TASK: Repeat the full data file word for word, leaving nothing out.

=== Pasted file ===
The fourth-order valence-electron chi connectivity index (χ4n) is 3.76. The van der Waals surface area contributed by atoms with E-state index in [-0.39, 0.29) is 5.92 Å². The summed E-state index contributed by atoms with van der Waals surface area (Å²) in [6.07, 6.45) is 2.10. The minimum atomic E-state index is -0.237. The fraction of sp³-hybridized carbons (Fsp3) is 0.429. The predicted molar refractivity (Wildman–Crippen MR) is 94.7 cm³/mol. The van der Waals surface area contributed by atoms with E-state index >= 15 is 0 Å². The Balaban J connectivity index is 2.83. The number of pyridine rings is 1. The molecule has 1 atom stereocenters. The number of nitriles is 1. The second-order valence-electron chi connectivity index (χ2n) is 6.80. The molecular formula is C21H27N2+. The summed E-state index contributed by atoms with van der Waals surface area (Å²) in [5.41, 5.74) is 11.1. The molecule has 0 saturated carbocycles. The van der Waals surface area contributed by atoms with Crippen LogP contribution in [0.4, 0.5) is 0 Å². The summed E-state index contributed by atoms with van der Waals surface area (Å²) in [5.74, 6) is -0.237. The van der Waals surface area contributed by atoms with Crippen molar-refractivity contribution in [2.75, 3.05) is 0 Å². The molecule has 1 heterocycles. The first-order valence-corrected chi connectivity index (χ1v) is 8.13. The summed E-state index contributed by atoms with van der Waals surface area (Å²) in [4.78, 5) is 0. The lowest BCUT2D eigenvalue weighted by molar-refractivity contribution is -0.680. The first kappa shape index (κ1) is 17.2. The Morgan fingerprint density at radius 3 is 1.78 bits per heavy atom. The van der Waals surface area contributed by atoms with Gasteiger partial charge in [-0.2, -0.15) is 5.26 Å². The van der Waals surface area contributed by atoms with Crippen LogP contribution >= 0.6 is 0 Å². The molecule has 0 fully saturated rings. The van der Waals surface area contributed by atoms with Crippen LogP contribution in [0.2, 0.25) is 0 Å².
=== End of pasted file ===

The fourth-order valence-electron chi connectivity index (χ4n) is 3.76. The van der Waals surface area contributed by atoms with E-state index in [-0.39, 0.29) is 5.92 Å². The summed E-state index contributed by atoms with van der Waals surface area (Å²) in [6.07, 6.45) is 2.10. The minimum atomic E-state index is -0.237. The fraction of sp³-hybridized carbons (Fsp3) is 0.429. The predicted molar refractivity (Wildman–Crippen MR) is 94.7 cm³/mol. The van der Waals surface area contributed by atoms with E-state index >= 15 is 0 Å². The Balaban J connectivity index is 2.83. The number of pyridine rings is 1. The molecule has 1 atom stereocenters. The number of nitriles is 1. The second-order valence-electron chi connectivity index (χ2n) is 6.80. The molecular formula is C21H27N2+. The summed E-state index contributed by atoms with van der Waals surface area (Å²) in [5.41, 5.74) is 11.1. The molecule has 0 saturated carbocycles. The van der Waals surface area contributed by atoms with Crippen LogP contribution in [0.4, 0.5) is 0 Å². The summed E-state index contributed by atoms with van der Waals surface area (Å²) in [5.74, 6) is -0.237. The van der Waals surface area contributed by atoms with Crippen molar-refractivity contribution in [2.75, 3.05) is 0 Å². The molecule has 1 heterocycles. The first-order valence-corrected chi connectivity index (χ1v) is 8.13. The summed E-state index contributed by atoms with van der Waals surface area (Å²) in [4.78, 5) is 0. The lowest BCUT2D eigenvalue weighted by molar-refractivity contribution is -0.680. The first kappa shape index (κ1) is 17.2. The Morgan fingerprint density at radius 3 is 1.78 bits per heavy atom. The van der Waals surface area contributed by atoms with Gasteiger partial charge in [-0.2, -0.15) is 5.26 Å². The van der Waals surface area contributed by atoms with Crippen LogP contribution >= 0.6 is 0 Å². The molecule has 0 fully saturated rings. The van der Waals surface area contributed by atoms with Crippen LogP contribution in [0.2, 0.25) is 0 Å².